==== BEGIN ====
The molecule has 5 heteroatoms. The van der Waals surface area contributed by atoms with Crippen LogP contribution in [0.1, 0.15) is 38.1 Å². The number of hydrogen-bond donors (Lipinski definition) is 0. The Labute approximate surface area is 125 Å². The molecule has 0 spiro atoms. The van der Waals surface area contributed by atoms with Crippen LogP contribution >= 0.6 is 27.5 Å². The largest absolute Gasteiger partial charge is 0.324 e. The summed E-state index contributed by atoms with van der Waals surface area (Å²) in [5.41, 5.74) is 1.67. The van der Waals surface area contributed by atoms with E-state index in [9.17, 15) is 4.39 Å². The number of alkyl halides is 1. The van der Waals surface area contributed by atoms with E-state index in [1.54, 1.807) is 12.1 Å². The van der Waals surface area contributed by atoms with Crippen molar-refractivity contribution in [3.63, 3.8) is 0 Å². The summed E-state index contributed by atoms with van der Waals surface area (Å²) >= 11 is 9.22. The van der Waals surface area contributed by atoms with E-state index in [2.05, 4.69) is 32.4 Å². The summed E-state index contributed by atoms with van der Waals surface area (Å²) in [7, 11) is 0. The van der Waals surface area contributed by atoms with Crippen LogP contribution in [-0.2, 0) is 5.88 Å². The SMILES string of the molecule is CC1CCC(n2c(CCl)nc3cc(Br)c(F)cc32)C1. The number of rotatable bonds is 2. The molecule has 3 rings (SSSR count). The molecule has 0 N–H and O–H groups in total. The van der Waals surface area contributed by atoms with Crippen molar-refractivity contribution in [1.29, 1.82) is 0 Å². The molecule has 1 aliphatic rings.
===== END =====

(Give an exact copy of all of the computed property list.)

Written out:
The molecule has 5 heteroatoms. The van der Waals surface area contributed by atoms with Crippen LogP contribution in [0.1, 0.15) is 38.1 Å². The number of hydrogen-bond donors (Lipinski definition) is 0. The Labute approximate surface area is 125 Å². The molecule has 0 spiro atoms. The van der Waals surface area contributed by atoms with Crippen LogP contribution >= 0.6 is 27.5 Å². The largest absolute Gasteiger partial charge is 0.324 e. The summed E-state index contributed by atoms with van der Waals surface area (Å²) in [5.41, 5.74) is 1.67. The van der Waals surface area contributed by atoms with E-state index in [9.17, 15) is 4.39 Å². The number of alkyl halides is 1. The van der Waals surface area contributed by atoms with E-state index in [1.54, 1.807) is 12.1 Å². The van der Waals surface area contributed by atoms with Crippen molar-refractivity contribution in [3.63, 3.8) is 0 Å². The summed E-state index contributed by atoms with van der Waals surface area (Å²) >= 11 is 9.22. The van der Waals surface area contributed by atoms with E-state index in [2.05, 4.69) is 32.4 Å². The summed E-state index contributed by atoms with van der Waals surface area (Å²) in [7, 11) is 0. The van der Waals surface area contributed by atoms with Crippen LogP contribution in [-0.2, 0) is 5.88 Å². The SMILES string of the molecule is CC1CCC(n2c(CCl)nc3cc(Br)c(F)cc32)C1. The number of rotatable bonds is 2. The molecule has 3 rings (SSSR count). The molecule has 0 N–H and O–H groups in total. The van der Waals surface area contributed by atoms with Crippen molar-refractivity contribution in [1.29, 1.82) is 0 Å². The molecule has 1 aliphatic rings.